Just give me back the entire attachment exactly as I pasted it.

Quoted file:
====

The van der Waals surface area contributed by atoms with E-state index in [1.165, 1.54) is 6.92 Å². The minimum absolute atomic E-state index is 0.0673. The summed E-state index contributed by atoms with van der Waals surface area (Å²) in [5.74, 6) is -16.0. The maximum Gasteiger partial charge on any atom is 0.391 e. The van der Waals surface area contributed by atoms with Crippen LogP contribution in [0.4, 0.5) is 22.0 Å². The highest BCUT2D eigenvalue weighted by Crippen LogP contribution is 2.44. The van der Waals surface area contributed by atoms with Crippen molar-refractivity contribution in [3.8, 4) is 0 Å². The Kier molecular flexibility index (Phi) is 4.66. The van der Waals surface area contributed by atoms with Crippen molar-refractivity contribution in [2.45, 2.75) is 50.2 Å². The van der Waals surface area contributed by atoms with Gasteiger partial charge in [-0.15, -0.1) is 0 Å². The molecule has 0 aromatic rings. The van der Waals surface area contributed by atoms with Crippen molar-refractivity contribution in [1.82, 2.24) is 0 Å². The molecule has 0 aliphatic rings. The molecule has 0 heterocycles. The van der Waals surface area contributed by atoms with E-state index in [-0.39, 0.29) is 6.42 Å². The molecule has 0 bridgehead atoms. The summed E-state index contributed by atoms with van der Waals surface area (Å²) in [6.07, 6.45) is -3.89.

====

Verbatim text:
The van der Waals surface area contributed by atoms with E-state index in [1.165, 1.54) is 6.92 Å². The minimum absolute atomic E-state index is 0.0673. The summed E-state index contributed by atoms with van der Waals surface area (Å²) in [5.74, 6) is -16.0. The maximum Gasteiger partial charge on any atom is 0.391 e. The van der Waals surface area contributed by atoms with Crippen LogP contribution in [0.4, 0.5) is 22.0 Å². The highest BCUT2D eigenvalue weighted by Crippen LogP contribution is 2.44. The van der Waals surface area contributed by atoms with Crippen molar-refractivity contribution in [3.8, 4) is 0 Å². The Kier molecular flexibility index (Phi) is 4.66. The van der Waals surface area contributed by atoms with Crippen molar-refractivity contribution in [2.45, 2.75) is 50.2 Å². The van der Waals surface area contributed by atoms with Gasteiger partial charge in [-0.15, -0.1) is 0 Å². The molecule has 0 aromatic rings. The van der Waals surface area contributed by atoms with Crippen molar-refractivity contribution in [1.82, 2.24) is 0 Å². The molecule has 0 aliphatic rings. The molecule has 0 heterocycles. The van der Waals surface area contributed by atoms with E-state index in [-0.39, 0.29) is 6.42 Å². The molecule has 0 bridgehead atoms. The summed E-state index contributed by atoms with van der Waals surface area (Å²) in [6.07, 6.45) is -3.89.